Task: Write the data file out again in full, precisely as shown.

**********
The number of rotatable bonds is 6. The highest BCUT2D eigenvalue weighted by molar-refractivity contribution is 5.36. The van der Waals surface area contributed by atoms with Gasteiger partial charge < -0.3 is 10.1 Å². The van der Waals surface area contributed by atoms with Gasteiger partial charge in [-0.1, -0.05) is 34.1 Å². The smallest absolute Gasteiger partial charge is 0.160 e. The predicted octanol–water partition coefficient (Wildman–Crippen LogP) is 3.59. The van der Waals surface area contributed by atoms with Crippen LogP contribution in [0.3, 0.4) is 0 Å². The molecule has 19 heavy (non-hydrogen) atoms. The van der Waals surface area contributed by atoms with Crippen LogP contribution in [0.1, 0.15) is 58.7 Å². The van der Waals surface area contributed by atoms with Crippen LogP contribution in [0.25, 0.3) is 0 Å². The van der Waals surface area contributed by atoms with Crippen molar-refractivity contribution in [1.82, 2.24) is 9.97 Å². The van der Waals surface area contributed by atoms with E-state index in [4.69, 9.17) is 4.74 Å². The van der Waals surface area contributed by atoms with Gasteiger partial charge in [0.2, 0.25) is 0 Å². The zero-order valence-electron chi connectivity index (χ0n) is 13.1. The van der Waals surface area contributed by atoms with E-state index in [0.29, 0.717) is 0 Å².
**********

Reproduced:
The number of rotatable bonds is 6. The highest BCUT2D eigenvalue weighted by molar-refractivity contribution is 5.36. The van der Waals surface area contributed by atoms with Gasteiger partial charge < -0.3 is 10.1 Å². The van der Waals surface area contributed by atoms with Gasteiger partial charge in [-0.1, -0.05) is 34.1 Å². The smallest absolute Gasteiger partial charge is 0.160 e. The predicted octanol–water partition coefficient (Wildman–Crippen LogP) is 3.59. The van der Waals surface area contributed by atoms with Crippen LogP contribution in [0.3, 0.4) is 0 Å². The molecule has 19 heavy (non-hydrogen) atoms. The van der Waals surface area contributed by atoms with Crippen LogP contribution in [0.1, 0.15) is 58.7 Å². The van der Waals surface area contributed by atoms with Crippen LogP contribution in [0.25, 0.3) is 0 Å². The van der Waals surface area contributed by atoms with Crippen molar-refractivity contribution in [1.82, 2.24) is 9.97 Å². The van der Waals surface area contributed by atoms with E-state index in [4.69, 9.17) is 4.74 Å². The van der Waals surface area contributed by atoms with Gasteiger partial charge in [0.2, 0.25) is 0 Å². The zero-order valence-electron chi connectivity index (χ0n) is 13.1. The van der Waals surface area contributed by atoms with E-state index in [0.29, 0.717) is 0 Å².